India country overview

The people of India

Geography, People, Culture, and Economic Profile

india information index

Demography of India

Settlement patterns

Population density

A negligible portion of India’s geographical expanse remains uninhabited. Over fifty percent of the land is under active cultivation annually, with very little set aside as fallow land. The territory designated as forest, which constitutes approximately one-fifth of India’s total land area, is predominantly utilized for activities such as grazing, collection of firewood and other forest resources, commercial forestry operations, and in certain tribal regions, for slash-and-burn agriculture and hunting, occasionally in contravention of legal regulations. Arid regions unsuitable for crop cultivation without the aid of irrigation are primarily employed for livestock grazing. The higher altitudes of the Himalayan range represent one of the few substantial expanses not exploited for human use. Despite India’s largely rural demographic, it is home to three of the world’s most populous urban centers—Mumbai, Kolkata, and Delhi. These cities, along with other major urban areas in India, exhibit some of the highest population densities globally.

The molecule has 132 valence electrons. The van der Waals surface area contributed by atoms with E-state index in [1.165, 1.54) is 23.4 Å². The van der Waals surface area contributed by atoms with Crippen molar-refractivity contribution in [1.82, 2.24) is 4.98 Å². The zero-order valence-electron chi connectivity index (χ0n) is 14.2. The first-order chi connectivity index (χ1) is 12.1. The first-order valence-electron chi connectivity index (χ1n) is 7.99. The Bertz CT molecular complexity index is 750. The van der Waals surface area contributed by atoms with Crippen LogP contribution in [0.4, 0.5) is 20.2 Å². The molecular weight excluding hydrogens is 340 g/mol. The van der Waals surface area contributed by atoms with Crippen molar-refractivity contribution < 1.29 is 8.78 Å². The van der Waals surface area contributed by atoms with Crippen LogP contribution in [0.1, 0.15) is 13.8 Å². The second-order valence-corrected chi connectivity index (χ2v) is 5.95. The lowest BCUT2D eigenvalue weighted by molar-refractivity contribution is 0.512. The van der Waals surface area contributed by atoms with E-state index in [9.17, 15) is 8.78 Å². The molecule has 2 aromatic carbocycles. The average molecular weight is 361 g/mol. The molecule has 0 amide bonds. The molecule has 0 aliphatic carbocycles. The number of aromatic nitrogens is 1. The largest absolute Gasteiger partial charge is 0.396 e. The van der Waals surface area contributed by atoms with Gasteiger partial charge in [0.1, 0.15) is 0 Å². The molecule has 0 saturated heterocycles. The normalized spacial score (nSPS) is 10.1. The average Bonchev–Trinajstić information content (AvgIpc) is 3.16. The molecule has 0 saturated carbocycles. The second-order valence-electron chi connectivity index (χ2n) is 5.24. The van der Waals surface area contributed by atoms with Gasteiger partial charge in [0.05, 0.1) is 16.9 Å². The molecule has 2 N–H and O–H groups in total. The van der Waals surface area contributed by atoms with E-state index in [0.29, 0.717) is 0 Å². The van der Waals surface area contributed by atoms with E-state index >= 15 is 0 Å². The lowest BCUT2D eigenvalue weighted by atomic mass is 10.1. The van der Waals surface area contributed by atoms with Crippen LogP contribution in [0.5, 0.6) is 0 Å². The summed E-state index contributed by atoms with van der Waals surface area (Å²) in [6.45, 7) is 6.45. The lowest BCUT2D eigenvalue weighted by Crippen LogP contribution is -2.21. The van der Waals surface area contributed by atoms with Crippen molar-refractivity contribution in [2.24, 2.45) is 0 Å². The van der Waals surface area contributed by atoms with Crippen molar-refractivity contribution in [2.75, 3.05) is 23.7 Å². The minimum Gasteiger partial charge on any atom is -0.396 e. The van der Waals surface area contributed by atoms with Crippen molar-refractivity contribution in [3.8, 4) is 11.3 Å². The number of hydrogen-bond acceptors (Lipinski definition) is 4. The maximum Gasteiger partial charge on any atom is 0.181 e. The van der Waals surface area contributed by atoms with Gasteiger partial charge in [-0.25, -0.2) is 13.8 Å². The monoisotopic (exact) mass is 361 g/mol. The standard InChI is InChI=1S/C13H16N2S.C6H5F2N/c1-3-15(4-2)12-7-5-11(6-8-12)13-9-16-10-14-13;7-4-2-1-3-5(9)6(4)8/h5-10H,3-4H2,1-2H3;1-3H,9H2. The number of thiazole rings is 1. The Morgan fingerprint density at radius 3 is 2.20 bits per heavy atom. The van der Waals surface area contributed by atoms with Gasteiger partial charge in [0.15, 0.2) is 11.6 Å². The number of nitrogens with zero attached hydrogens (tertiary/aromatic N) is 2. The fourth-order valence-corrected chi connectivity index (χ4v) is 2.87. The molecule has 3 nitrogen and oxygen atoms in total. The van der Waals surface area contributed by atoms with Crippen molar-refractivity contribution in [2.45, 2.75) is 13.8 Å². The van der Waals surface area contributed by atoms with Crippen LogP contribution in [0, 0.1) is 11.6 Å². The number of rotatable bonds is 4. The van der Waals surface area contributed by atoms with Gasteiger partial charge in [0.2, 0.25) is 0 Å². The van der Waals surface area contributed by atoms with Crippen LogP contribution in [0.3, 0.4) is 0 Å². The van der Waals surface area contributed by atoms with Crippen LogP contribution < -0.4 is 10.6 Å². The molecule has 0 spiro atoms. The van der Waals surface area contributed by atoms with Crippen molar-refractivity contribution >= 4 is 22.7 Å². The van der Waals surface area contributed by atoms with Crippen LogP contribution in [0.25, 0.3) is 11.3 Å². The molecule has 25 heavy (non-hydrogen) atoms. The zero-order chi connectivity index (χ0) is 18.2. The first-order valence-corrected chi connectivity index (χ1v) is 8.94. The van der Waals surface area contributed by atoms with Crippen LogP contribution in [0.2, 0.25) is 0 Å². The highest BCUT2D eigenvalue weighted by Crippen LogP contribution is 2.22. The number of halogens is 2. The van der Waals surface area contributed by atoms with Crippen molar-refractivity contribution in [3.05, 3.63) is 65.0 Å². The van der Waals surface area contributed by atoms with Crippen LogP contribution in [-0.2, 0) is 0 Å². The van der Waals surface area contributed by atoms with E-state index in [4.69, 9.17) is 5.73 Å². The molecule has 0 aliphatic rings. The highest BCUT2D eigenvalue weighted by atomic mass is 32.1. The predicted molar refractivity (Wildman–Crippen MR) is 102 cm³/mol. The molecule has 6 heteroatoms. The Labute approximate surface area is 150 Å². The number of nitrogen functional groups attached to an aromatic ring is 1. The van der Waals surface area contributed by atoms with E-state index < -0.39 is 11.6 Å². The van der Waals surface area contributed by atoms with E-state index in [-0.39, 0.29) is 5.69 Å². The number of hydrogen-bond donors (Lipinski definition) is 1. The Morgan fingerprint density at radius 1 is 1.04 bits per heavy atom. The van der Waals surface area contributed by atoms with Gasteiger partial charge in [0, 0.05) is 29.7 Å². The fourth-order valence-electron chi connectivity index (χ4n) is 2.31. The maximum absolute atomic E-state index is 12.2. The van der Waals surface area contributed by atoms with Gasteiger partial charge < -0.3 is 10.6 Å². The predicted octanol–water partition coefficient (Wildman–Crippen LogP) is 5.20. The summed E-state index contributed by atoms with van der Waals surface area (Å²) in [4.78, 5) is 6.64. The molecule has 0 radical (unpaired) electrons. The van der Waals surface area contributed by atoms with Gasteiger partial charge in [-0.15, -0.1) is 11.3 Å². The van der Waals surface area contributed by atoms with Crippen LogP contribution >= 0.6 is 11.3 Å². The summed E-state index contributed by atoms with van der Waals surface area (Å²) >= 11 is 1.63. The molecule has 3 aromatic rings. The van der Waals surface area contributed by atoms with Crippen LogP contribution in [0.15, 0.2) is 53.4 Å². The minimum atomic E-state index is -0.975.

The majority of the Indian population is concentrated in areas of uninterrupted agricultural activity, which also include the urban centers within these regions. Variations in population density within these zones are significantly influenced by the availability of water resources, either through direct rainfall or irrigation, and the fertility of the soil. Regions that receive in excess of 60 inches (1,500 mm) of rainfall annually can typically sustain the cultivation of multiple crops each year without the need for irrigation, thereby supporting higher population densities. Over sixty percent of India’s populace is settled either on the rich alluvial plains of the Indo-Gangetic basin and the deltaic stretches of the eastern coastline or on the diverse alluvial and littoral soils along the western coast of the country. In these fertile agricultural belts, such as certain areas of the eastern Gangetic Plain and the state of Kerala, population densities can surpass 2,000 individuals per square mile (800 individuals per square km).

Rural settlement